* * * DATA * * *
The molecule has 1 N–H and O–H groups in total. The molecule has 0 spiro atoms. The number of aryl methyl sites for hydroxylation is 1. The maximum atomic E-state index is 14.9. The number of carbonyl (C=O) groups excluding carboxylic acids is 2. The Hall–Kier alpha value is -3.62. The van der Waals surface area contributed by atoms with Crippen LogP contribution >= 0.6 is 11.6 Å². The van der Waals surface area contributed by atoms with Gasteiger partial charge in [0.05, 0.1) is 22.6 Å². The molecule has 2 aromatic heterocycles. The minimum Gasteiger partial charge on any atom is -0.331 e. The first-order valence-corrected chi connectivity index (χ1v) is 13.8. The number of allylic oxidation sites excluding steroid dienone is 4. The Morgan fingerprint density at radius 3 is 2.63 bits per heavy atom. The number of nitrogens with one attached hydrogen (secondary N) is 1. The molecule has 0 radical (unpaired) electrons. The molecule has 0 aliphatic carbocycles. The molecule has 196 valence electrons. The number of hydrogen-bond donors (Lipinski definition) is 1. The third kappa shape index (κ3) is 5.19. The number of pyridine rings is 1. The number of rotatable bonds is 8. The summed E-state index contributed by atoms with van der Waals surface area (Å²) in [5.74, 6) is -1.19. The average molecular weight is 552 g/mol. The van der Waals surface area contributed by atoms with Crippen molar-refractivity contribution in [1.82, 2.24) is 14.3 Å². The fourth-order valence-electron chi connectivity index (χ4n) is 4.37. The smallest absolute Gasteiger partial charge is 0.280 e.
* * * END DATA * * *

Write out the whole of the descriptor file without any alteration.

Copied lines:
The molecule has 1 N–H and O–H groups in total. The molecule has 0 spiro atoms. The number of aryl methyl sites for hydroxylation is 1. The maximum atomic E-state index is 14.9. The number of carbonyl (C=O) groups excluding carboxylic acids is 2. The Hall–Kier alpha value is -3.62. The van der Waals surface area contributed by atoms with Crippen LogP contribution >= 0.6 is 11.6 Å². The van der Waals surface area contributed by atoms with Gasteiger partial charge in [0.05, 0.1) is 22.6 Å². The molecule has 2 aromatic heterocycles. The minimum Gasteiger partial charge on any atom is -0.331 e. The first-order valence-corrected chi connectivity index (χ1v) is 13.8. The number of allylic oxidation sites excluding steroid dienone is 4. The Morgan fingerprint density at radius 3 is 2.63 bits per heavy atom. The number of nitrogens with one attached hydrogen (secondary N) is 1. The molecule has 0 radical (unpaired) electrons. The molecule has 0 aliphatic carbocycles. The molecule has 196 valence electrons. The number of hydrogen-bond donors (Lipinski definition) is 1. The third kappa shape index (κ3) is 5.19. The number of pyridine rings is 1. The number of rotatable bonds is 8. The summed E-state index contributed by atoms with van der Waals surface area (Å²) in [5.74, 6) is -1.19. The average molecular weight is 552 g/mol. The van der Waals surface area contributed by atoms with Crippen molar-refractivity contribution in [1.82, 2.24) is 14.3 Å². The fourth-order valence-electron chi connectivity index (χ4n) is 4.37. The smallest absolute Gasteiger partial charge is 0.280 e.